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UK doctors aim to eradicate chemotherapy through DNA research

Project could help scientists identify genetic causes of cancer and rare diseases, develop targeted treatments

Britain aims to make chemotherapy a treatment of the past by funding a DNA mapping project to identify the genetic codes responsible for cancer and rare diseases, Prime Minister David Cameron said Friday.

With such information, doctors could provide therapies targeted at specific individuals and forms of cancer, eliminating the need for treatments like chemotherapy that cause widespread destruction in the body in an effort to destroy cancer cells.

“I believe we will be able to transform how devastating diseases are diagnosed and treated,” Cameron said as he announced a series of investments of more than $500 million across government, industry and charities, the BBC reported.

“I am determined to do all I can to support the health and scientific sector to unlock the power of DNA, turning an important scientific breakthrough into something that will help deliver better tests, better drugs and above all better care for patients,” the prime minister said.

The four-year project will allow scientists to decode 100,000 human genomes, a person’s unique DNA code, said a press release by Genomics England — a company owned by the U.K. Department of Health — on Friday. Genomics England will work alongside California-based Illumina on the project.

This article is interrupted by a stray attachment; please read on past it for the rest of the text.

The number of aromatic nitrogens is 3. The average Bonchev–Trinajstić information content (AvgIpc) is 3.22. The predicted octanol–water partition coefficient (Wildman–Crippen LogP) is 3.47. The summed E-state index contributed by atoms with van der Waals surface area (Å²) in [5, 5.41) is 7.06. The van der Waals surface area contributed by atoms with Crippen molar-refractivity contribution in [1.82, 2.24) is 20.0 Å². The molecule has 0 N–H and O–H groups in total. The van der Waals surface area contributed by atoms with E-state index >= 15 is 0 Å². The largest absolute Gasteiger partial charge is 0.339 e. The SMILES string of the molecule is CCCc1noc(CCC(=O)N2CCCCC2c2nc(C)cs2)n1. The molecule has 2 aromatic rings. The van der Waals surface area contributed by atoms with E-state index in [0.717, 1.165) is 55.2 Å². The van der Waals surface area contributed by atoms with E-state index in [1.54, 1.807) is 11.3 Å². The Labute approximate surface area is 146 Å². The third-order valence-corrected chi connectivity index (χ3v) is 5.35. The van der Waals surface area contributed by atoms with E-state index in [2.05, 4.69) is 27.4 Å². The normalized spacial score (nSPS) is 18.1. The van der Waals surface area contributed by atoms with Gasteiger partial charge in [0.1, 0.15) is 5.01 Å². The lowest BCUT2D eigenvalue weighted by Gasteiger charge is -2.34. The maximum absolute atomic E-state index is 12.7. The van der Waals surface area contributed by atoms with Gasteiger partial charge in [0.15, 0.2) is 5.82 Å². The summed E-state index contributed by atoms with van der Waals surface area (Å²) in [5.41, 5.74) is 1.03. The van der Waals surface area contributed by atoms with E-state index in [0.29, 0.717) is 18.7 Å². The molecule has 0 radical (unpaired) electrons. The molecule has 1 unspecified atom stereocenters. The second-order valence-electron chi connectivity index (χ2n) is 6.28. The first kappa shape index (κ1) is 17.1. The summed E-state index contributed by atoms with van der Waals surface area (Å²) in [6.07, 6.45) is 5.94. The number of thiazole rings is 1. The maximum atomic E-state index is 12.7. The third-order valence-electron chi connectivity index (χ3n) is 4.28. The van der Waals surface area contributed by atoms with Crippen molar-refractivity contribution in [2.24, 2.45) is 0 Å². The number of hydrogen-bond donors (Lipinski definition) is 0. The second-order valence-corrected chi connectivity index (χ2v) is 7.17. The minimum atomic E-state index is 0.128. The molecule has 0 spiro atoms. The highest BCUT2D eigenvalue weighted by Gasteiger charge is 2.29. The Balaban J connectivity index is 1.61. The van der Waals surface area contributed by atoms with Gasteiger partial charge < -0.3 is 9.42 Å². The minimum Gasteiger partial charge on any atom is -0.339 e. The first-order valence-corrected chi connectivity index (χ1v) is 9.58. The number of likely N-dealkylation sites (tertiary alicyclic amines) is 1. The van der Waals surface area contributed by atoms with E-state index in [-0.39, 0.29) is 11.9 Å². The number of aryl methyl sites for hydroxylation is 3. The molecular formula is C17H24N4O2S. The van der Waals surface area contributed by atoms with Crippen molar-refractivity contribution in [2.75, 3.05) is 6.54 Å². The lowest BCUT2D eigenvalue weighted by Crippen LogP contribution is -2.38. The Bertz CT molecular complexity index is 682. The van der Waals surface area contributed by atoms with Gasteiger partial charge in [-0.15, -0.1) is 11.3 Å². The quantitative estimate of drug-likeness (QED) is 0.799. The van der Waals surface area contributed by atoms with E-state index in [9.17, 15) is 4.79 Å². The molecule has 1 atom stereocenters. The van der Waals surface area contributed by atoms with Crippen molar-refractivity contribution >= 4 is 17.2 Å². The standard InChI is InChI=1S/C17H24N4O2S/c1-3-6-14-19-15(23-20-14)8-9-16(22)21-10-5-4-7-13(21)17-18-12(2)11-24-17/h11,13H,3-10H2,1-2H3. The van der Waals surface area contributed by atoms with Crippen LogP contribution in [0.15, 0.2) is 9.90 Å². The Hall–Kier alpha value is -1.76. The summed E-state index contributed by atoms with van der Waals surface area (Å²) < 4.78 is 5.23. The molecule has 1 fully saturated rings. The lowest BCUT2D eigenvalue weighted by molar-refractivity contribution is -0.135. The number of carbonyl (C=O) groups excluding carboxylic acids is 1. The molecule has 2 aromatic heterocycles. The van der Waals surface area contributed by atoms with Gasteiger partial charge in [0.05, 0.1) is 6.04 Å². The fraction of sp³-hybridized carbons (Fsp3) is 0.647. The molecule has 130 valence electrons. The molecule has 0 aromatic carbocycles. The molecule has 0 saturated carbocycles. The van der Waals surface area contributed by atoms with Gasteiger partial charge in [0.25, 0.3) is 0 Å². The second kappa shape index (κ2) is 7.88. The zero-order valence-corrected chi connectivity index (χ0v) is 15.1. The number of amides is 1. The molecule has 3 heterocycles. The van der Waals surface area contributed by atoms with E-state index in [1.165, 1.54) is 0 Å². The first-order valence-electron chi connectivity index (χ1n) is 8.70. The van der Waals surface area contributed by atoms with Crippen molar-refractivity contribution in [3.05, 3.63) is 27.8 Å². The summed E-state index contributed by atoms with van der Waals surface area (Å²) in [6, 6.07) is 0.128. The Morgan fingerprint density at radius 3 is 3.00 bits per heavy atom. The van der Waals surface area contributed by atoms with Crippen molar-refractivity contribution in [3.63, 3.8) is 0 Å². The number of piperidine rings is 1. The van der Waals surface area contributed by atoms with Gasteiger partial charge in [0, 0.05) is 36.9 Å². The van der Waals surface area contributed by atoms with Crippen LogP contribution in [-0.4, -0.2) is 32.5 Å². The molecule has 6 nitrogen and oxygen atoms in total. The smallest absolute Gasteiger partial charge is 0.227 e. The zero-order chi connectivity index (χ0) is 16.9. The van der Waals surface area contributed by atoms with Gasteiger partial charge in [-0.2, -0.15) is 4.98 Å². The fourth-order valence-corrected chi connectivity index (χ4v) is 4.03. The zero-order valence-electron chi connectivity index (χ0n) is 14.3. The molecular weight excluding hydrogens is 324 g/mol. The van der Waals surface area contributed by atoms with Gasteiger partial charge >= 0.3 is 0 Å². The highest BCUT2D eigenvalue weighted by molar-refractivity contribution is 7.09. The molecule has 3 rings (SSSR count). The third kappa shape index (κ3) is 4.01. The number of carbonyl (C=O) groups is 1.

Cameron said that all of the genomes, taken from British patients with rare diseases and cancers, would be mapped by 2017. Scientists decided to focus the project on these illnesses because they believe gene therapy has great potential in both categories, Genomics England said on its website dedicated to “The 100,000 Genomes Project.” 

Cancer begins when genes within normal cells begin to change, eventually causing people’s DNA to mutate and allowing a tumor to grow and metastasize, or spread throughout the body, Genomics England explained. Scientists can detect precise changes if they can compare DNA from the tumor with that of the patient’s normal cells, informing doctors as to the most effective treatment — which is what they hope this project will allow them to do. 

“Twenty years from now academics and industry will have developed therapies which can be targeted at you and specific forms of cancer,” Jeremy Farrar of the U.K. health charity Wellcome Trust said, according to Sky News.

“We will look back in 20 years’ time, and the blockbuster chemotherapy drugs that gave you all those nasty side effects will be a thing of the past.”

Cancer cases are expected to rise 57 percent in the next 20 years, the World Health Organization said in February, making research like the 100,000 Genomes Project more crucial than ever. 

Over the past decade in the U.S., costs of cancer treatments have skyrocketed to an average of $10,000 per patient per month without a corresponding increase in effectiveness. Critics accuse doctors of overprescribing expensive treatments like chemotherapy even when the costs to quality of life outweigh the benefits — such as in late-stage cancer patients who are unlikely to survive even with the treatment.

Genomics England will also focus on rare diseases because they are at least 80 percent genetic. Understanding the genome sequences associated with those diseases can help researchers identify their causes and find targeted treatments just as they plan to do in cancer patients, Genomics England’s website said.

“As our plan becomes a reality,” said Cameron in a press release, “I believe we will be able to transform how devastating diseases are diagnosed and treated in the [National Health Service] and across the world, while supporting our best scientists and life science businesses to discover the next wonder drug or breakthrough technology.”

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